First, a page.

Books about hunting – especially the anecdotal kind – frequently contain stories about mighty stags that were hunted by many men without success. Invariably they disappeared without trace – only to be seen again during the roar (rut) by the light of the full moon.
One can imagine these apparitions and the stir such a sighting would have caused among local hunters. No doubt the stories were told and retold around many a fire, especially in the old days when deer were more common (in New Zealand, anyway). In those days hunting was a regular pastime and passion – even for deer cullers who often complained of long weeks of loneliness in the bush, with bad weather thrown in to boot.
It is hard not to experience a shiver of excitement at the thought of a mighty stag who eluded all the hunters and who still stalks the night skies when the hinds are on heat and the moon is full.
Acrylic on Arches Dessein art paper, 160gsm 11.25″x 13.25″
For more details, click on the image.
Tropical Paradise – or more correctly, sub-tropical paradise.
Here in the Far North of New Zealand, summers can be hot and steamy, and winter days unexpectedly chilly. The title of this piece of art was inspired by a builder friend I’d hired to do some work on my cottage almost 2 years ago – July 2017 in fact (our winter).
I’d heard Paul’s ute come up the drive about 9am on a cold but sunny morning, and went out to have a chat with him about the great progress he was making on the repair work.
“Lovely morning in Paradise!” he called out, pouring himself a warm mug of coffee from his thermos. That made me smile, and led to a bit of a discussion about how pleased I was with my decision to stay put on this place.
It’s always especially heartwarming when friends voice their approval of one’s decisions, and as it happened, Paul had been one of the first locals to hear the news that I’d decided to stay instead of flitting off down south.
Apart from their obvious relevance to the ‘Tropical’ theme, all the elements in this image relate to this property.
The cockatoo belonged to friends who had a contracting business and came up here to do some trench digging work while my mom was still alive. I’ve got great photos of him hopping around on a Jacaranda tree as we sat talking during a break from work. Paradise indeed!
The Strelitzia reginae bird of paradise flowers are favorites – first encountered when we moved from the north of Scotland to Central Africa – what a change in lifestyle and surroundings THAT was!
Our new town’s botanical gardens were full of new wonders, like Cannas, Strelitzias, Bougainvilleas, Golden Chalice Vines, Aloes and palm trees of all kinds. I have 2 Strelitzias in my back garden that from time to time come under attack from my sheep (would you believe!). They are very deep-rooted, so as they can’t be moved I plan to plant a couple more in the safe zone that I now call my ‘plant retreat’.
The Fruit Salad plants (Monstera deliciosa) flourish here. My parents planted numbers of them when they first bought this place in 1970, so now I have several growing 30′ or more high in my native Totara trees. Quite spectacular! They really prefer to have their feet in the shade, and not too much full sun on their leaves.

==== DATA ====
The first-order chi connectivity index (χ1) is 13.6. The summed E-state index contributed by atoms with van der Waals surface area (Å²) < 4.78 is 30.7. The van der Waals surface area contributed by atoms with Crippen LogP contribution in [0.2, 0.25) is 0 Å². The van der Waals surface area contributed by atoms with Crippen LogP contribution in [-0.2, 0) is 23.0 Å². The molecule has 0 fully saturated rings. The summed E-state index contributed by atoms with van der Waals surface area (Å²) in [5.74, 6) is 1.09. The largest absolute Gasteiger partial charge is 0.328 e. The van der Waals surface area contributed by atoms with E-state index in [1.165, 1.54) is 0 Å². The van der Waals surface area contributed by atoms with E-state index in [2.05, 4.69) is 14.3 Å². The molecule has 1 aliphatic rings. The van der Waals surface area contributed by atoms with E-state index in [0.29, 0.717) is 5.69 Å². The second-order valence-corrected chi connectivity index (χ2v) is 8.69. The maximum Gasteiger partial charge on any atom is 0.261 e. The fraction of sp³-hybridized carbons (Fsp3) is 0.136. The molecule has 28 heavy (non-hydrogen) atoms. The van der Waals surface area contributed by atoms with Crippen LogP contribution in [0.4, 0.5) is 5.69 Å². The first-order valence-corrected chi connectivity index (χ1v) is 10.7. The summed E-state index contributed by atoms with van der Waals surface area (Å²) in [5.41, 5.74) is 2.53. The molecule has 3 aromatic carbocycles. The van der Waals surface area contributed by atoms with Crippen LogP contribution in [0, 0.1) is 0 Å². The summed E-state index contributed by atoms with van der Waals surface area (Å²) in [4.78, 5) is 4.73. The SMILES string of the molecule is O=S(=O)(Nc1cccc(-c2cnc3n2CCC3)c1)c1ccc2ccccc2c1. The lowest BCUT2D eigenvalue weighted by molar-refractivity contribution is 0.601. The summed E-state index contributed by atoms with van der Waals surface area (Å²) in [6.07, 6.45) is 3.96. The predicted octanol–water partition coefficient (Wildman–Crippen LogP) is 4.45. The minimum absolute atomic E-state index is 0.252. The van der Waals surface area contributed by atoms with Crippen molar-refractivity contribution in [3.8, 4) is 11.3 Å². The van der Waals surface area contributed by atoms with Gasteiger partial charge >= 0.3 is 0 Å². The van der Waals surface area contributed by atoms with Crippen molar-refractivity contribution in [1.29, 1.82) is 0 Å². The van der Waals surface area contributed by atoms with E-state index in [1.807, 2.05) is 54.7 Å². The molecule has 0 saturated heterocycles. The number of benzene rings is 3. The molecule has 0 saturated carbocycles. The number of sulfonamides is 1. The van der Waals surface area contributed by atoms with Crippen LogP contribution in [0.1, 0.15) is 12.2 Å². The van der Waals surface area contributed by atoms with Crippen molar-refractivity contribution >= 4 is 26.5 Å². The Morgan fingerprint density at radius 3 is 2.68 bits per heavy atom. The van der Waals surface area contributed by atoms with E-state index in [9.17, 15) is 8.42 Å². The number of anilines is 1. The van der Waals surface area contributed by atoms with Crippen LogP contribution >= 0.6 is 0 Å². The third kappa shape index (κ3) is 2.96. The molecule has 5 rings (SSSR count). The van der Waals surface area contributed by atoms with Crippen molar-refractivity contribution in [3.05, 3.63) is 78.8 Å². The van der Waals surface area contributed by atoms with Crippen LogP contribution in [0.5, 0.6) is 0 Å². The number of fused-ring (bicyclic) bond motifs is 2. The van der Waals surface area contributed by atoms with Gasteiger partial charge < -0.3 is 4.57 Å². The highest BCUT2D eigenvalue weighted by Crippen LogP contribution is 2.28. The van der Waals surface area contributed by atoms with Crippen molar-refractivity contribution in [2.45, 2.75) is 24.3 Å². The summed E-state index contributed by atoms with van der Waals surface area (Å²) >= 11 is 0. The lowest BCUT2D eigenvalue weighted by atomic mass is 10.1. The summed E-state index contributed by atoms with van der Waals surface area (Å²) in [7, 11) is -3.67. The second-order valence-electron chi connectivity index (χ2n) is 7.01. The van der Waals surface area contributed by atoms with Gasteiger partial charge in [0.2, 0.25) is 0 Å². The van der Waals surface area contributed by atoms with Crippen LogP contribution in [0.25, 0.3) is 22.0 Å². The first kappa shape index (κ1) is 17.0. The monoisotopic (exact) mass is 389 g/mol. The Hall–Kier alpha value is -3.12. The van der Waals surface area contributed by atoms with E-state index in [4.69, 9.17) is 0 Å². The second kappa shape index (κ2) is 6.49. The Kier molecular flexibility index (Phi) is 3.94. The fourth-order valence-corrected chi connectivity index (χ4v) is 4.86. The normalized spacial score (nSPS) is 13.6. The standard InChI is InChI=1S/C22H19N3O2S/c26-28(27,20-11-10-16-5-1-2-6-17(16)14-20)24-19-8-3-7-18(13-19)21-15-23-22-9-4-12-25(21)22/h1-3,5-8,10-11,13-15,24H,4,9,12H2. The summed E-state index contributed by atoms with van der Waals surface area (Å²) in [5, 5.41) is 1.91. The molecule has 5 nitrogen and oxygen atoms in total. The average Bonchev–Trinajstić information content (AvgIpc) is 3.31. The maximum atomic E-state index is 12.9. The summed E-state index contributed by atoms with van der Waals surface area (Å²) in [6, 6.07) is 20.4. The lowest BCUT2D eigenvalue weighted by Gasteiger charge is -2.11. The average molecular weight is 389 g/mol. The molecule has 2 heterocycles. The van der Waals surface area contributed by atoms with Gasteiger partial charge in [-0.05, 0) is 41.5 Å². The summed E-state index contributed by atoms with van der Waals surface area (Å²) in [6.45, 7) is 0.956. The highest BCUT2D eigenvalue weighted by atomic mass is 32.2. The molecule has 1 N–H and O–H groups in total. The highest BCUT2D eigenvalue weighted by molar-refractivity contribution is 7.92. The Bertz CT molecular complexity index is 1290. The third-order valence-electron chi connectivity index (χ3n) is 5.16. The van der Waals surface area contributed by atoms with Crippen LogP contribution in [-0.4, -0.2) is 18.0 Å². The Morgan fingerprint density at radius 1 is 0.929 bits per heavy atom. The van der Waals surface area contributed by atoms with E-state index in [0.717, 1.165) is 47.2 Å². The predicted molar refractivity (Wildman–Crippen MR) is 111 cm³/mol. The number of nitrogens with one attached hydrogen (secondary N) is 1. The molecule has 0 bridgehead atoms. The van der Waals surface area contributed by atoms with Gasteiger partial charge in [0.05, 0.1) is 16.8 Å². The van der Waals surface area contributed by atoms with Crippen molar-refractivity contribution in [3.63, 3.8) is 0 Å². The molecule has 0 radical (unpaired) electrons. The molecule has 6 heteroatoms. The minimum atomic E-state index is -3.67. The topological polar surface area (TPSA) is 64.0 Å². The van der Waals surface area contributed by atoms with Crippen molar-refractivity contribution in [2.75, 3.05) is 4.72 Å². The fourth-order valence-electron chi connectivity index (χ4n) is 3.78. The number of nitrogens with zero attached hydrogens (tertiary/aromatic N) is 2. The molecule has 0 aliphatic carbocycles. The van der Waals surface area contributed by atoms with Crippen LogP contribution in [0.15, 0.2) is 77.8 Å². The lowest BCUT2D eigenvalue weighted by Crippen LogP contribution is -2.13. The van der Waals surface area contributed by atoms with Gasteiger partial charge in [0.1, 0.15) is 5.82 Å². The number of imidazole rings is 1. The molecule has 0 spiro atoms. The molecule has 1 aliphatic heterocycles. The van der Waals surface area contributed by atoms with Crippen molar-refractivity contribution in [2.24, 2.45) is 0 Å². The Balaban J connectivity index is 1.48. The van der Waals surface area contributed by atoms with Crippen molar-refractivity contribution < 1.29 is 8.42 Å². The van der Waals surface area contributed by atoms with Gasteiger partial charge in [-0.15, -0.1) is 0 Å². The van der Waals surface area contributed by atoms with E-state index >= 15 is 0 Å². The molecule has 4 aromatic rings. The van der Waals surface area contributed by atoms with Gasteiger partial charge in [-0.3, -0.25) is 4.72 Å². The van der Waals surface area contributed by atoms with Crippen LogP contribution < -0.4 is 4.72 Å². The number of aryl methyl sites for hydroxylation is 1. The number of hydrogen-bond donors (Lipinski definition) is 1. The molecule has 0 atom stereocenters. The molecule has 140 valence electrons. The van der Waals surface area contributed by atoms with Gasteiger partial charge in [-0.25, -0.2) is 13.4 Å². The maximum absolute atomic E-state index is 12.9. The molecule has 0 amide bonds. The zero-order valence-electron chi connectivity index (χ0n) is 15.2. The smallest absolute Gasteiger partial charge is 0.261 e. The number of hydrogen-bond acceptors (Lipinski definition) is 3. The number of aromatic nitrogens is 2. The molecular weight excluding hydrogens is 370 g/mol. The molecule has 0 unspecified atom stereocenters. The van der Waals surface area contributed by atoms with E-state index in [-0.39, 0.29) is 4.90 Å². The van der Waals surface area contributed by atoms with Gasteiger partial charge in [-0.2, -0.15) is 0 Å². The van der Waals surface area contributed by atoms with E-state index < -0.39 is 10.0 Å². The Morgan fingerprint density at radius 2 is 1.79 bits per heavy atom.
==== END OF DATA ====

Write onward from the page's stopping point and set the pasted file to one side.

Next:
As for the palm leaves, they represent the unlimited numbers of NZ Nikau palms (Rhopalostylis sapida) that multiply to the point where I have to cut them out at times like weeds, or I would be overgrown, They flourish especially under trees, where the birds have sat above and dropped seeds into the leaf mould below. Nature is an unstoppable force!
Hope you enjoy this work, For more details, click on the image. Vector.
The Tui is one of New Zealand’s most iconic birds. Sharp, smart and vocal, he can be found in forest, open coppice country, parks and gardens. He is the largest of our honey eaters, his long, curving beak ideal for reaching into the throats of flowers of all kinds.
The Tui has 2 voice boxes – one attached to each lung – and he can produce an amazing variety of sounds in fast succession and overlapping one another. These sounds include carillion calls, sneezes, bursts of song and explosive ejaculations that are completely beyond description.
He is a mimic, and can be taught to talk, as the Maori soon discovered. His flight is fast and he flies in short, energetic bursts, punctuated by a drumming sound produced by a notch in the front of the 8th flight feather of each wing. You can certainly hear him coming!
The use of the term ‘friends’ here is euphemistic. The Tui is a dominant bird, highly protective of his nesting sites and food sources. Because at this stage I have no bird feeders here, I don’t know what the pecking order is between the Tui and the imported Indian Mynah (a rather forceful bird), but I suspect the Tui has the edge.
This is part of one of the 36 illustrations I painted for the book Taketakerau The Millennium Tree published in 2012. The whole picture shows a Maori and his young son exploring the forest on arrival in Aotearoa.
The birds shown here are completely fearless of the strange beings invading their world. But since birds soon became a major source of food for the Maori immigrants, that situation did not last for long!
The birds in the picture are – Tui (Prosthemadera novaeseelandiae) in the centre and around him, anticlockwise from the top right, Fantail, piwakawaka (Rhipidura fulginosa); Grey warbler, riroriro (Gerygone igata); Tit, miromiro (Petroica macrocephala); North Island Robin, toutouwai (Petroica australis).
The tree is the Shining Broadleaf (Griselinia lucida), often found as an epiphyte on larger forest trees.
For more details about this picture, c;lick on the image – and check out the remainder of the book illustrations at Taketakerau.com .
Moreover, this journey has its own unstoppable momentum. Days flow into nights and nights flow into days.